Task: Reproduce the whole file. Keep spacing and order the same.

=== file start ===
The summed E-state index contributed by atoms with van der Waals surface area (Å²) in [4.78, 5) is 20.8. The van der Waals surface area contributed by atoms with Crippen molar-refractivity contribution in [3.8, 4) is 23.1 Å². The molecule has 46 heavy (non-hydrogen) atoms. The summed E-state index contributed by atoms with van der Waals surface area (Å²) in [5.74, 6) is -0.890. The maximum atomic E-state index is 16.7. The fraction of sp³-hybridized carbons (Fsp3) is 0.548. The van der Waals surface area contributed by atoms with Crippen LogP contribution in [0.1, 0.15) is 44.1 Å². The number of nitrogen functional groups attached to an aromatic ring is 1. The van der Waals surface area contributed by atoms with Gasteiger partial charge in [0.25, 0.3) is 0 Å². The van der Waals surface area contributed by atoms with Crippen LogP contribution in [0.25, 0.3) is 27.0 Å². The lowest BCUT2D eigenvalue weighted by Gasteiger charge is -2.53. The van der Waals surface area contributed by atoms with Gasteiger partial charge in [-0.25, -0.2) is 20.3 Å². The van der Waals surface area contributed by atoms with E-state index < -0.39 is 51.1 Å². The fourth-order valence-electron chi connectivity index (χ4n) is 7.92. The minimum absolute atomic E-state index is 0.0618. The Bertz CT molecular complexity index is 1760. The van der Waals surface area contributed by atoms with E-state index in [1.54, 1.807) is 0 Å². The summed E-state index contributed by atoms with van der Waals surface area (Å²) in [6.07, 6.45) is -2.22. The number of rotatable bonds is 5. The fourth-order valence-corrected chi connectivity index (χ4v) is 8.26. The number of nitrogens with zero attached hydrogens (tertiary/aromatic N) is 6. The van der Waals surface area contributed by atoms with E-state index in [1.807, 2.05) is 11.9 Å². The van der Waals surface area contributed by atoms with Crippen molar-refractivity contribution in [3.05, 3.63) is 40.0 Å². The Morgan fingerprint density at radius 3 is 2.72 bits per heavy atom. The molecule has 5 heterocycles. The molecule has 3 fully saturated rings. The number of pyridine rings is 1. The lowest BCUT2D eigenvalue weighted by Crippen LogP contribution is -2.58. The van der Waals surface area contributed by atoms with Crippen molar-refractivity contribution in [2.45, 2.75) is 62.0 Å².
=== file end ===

The summed E-state index contributed by atoms with van der Waals surface area (Å²) in [4.78, 5) is 20.8. The van der Waals surface area contributed by atoms with Crippen molar-refractivity contribution in [3.8, 4) is 23.1 Å². The molecule has 46 heavy (non-hydrogen) atoms. The summed E-state index contributed by atoms with van der Waals surface area (Å²) in [5.74, 6) is -0.890. The maximum atomic E-state index is 16.7. The fraction of sp³-hybridized carbons (Fsp3) is 0.548. The van der Waals surface area contributed by atoms with Crippen LogP contribution in [0.1, 0.15) is 44.1 Å². The number of nitrogen functional groups attached to an aromatic ring is 1. The van der Waals surface area contributed by atoms with Gasteiger partial charge in [0.25, 0.3) is 0 Å². The van der Waals surface area contributed by atoms with Crippen LogP contribution in [0.25, 0.3) is 27.0 Å². The lowest BCUT2D eigenvalue weighted by Gasteiger charge is -2.53. The van der Waals surface area contributed by atoms with Gasteiger partial charge in [-0.25, -0.2) is 20.3 Å². The van der Waals surface area contributed by atoms with E-state index < -0.39 is 51.1 Å². The fourth-order valence-electron chi connectivity index (χ4n) is 7.92. The minimum absolute atomic E-state index is 0.0618. The Bertz CT molecular complexity index is 1760. The van der Waals surface area contributed by atoms with E-state index in [1.54, 1.807) is 0 Å². The summed E-state index contributed by atoms with van der Waals surface area (Å²) in [6.07, 6.45) is -2.22. The number of rotatable bonds is 5. The fourth-order valence-corrected chi connectivity index (χ4v) is 8.26. The number of nitrogens with zero attached hydrogens (tertiary/aromatic N) is 6. The van der Waals surface area contributed by atoms with E-state index in [1.807, 2.05) is 11.9 Å². The van der Waals surface area contributed by atoms with Crippen molar-refractivity contribution in [3.05, 3.63) is 40.0 Å². The Morgan fingerprint density at radius 3 is 2.72 bits per heavy atom. The molecule has 5 heterocycles. The molecule has 3 fully saturated rings. The number of pyridine rings is 1. The lowest BCUT2D eigenvalue weighted by Crippen LogP contribution is -2.58. The van der Waals surface area contributed by atoms with Crippen molar-refractivity contribution in [2.45, 2.75) is 62.0 Å².